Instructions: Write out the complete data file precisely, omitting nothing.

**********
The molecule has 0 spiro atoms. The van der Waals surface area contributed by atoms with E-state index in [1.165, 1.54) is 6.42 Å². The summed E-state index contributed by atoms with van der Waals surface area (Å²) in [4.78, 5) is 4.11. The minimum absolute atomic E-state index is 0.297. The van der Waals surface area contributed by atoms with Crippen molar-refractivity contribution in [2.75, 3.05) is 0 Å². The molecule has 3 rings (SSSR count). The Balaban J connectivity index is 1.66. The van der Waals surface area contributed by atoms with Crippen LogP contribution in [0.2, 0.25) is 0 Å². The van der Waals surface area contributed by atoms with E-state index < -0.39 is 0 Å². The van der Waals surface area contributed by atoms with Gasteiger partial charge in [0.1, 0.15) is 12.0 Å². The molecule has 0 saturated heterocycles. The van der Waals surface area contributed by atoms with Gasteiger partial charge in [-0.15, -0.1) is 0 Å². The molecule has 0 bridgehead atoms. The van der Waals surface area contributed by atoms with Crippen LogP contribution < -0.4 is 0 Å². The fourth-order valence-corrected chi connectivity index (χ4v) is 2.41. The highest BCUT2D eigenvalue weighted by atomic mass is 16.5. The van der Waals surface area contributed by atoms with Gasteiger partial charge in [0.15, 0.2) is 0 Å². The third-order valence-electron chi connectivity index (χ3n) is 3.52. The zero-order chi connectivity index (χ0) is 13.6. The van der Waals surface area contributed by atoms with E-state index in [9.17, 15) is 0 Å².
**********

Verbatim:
The molecule has 0 spiro atoms. The van der Waals surface area contributed by atoms with E-state index in [1.165, 1.54) is 6.42 Å². The summed E-state index contributed by atoms with van der Waals surface area (Å²) in [4.78, 5) is 4.11. The minimum absolute atomic E-state index is 0.297. The van der Waals surface area contributed by atoms with Crippen molar-refractivity contribution in [2.75, 3.05) is 0 Å². The molecule has 3 rings (SSSR count). The Balaban J connectivity index is 1.66. The van der Waals surface area contributed by atoms with Crippen LogP contribution in [0.2, 0.25) is 0 Å². The van der Waals surface area contributed by atoms with E-state index < -0.39 is 0 Å². The van der Waals surface area contributed by atoms with Gasteiger partial charge in [0.1, 0.15) is 12.0 Å². The molecule has 0 saturated heterocycles. The van der Waals surface area contributed by atoms with Gasteiger partial charge in [-0.15, -0.1) is 0 Å². The molecule has 0 bridgehead atoms. The van der Waals surface area contributed by atoms with Crippen LogP contribution < -0.4 is 0 Å². The fourth-order valence-corrected chi connectivity index (χ4v) is 2.41. The highest BCUT2D eigenvalue weighted by atomic mass is 16.5. The van der Waals surface area contributed by atoms with Gasteiger partial charge in [0.15, 0.2) is 0 Å². The third-order valence-electron chi connectivity index (χ3n) is 3.52. The zero-order chi connectivity index (χ0) is 13.6. The van der Waals surface area contributed by atoms with E-state index in [9.17, 15) is 0 Å².